indoor dog potty area

Use the Right Size of Potty Pad

If you have a larger dog, make sure to use the larger potty pad sizes so they don’t accidentally soil just off the edges. You may even need to use two pads right next to each other to ensure they have enough surface area.

Keep the Potty Pad Clean

Many dogs won’t want to walk on their pad if it is already soiled. Plus, you don't want them tracking little pee paw prints off the pad and onto your floor! Change out the pad after every use.

indoor dog potty spot hydrantCreate a Vertical Potty Spot for Male Dogs

For male dogs who lift their leg while urinating, it can be helpful to place a vertical surface for them to aim for in the center of their pad. This could be a cone or you can get fancy and set up their own personal potty training fire hydrant (here's a small plastic hydrant one and another made out of stone and resin). This way, they have a particular place to lift their leg and aim for, saving your walls or furniture.

If your dog has a particularly “strong” stream that splatters, consider attaching a pad to the wall or surface there to protect your home and make clean-up easy. There are even pee baffles (vertical boards that block the wall surface) or magnetic pad holders that you can place to hold the pad up against the wall. If you think your dog will be inclined to gnaw the magnet holders off the wall, it's best to avoid this option, as magnets are dangerous if eaten.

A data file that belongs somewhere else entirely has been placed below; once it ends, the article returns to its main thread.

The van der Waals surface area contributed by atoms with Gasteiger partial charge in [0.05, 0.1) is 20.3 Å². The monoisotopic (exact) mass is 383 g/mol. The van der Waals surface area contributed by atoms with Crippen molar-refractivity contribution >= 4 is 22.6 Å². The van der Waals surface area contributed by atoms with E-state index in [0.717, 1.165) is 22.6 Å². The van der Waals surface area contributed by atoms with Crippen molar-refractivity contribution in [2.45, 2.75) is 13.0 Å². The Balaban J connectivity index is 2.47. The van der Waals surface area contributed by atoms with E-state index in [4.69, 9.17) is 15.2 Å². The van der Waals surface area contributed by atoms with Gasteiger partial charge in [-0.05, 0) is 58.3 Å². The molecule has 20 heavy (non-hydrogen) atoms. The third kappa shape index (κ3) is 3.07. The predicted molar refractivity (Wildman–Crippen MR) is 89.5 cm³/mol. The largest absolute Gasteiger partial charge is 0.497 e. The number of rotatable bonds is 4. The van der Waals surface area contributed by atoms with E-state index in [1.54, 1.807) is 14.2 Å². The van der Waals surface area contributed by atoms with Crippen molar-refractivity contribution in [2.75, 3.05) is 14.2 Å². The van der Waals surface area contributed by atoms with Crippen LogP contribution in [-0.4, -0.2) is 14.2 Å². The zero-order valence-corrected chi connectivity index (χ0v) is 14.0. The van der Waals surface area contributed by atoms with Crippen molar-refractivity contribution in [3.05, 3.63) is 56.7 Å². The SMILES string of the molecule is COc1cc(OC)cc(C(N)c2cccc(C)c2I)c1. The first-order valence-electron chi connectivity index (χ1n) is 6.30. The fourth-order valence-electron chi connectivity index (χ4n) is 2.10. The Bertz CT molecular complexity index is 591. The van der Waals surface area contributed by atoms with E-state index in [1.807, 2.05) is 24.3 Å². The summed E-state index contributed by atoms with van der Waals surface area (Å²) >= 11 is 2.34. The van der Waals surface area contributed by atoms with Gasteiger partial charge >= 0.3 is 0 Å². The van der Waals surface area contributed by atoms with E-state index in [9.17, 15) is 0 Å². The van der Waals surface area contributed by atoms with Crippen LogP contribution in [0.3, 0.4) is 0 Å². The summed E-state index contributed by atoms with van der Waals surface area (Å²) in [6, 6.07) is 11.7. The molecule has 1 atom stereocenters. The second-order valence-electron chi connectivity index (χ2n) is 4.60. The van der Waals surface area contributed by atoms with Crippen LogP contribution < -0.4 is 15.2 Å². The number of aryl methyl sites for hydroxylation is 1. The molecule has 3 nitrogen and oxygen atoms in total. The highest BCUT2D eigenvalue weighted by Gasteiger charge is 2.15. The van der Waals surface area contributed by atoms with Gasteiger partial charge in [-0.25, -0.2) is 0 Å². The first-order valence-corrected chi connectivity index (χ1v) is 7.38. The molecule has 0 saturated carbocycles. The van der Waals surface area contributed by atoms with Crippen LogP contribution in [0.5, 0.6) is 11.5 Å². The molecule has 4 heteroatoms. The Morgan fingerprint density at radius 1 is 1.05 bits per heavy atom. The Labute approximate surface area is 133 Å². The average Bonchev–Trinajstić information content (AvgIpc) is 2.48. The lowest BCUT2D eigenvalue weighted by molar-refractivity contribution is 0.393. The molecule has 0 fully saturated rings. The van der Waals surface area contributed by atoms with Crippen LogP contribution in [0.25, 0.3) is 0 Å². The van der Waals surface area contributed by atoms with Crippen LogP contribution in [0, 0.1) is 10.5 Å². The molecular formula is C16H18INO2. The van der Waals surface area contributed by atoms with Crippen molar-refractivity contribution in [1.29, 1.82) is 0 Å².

Another option is using a real-grass indoor potty pad, like the Fresh Patch, which is much more absorbent than a regular pad, lessening any splattering when they urinate on it.

Use a Litter Box or Potty Pad Holder

puppy zone

You can create a more obvious edge to your dog’s potty pads by using a litter box (for small dogs) or a potty pad holder tray (for all sizes). This way, your dog has an easier time knowing the difference between your floor and the potty area because the edge surface is raised.

Senior dogs may appreciate a pad holder, especially if they have mobility issues and the pad slips when placed on hard floors or tiles. You can increase their confidence by making sure the pad doesn't slip when they walk on it.

Plus, if you use a holder tray for your dog's pads, it's not as easy for them to grab them and chew them up. For puppy playpens, trays also prevent your pup from rolling toys into their potty area as easily.

Train Your Dog to Only Go Potty Outside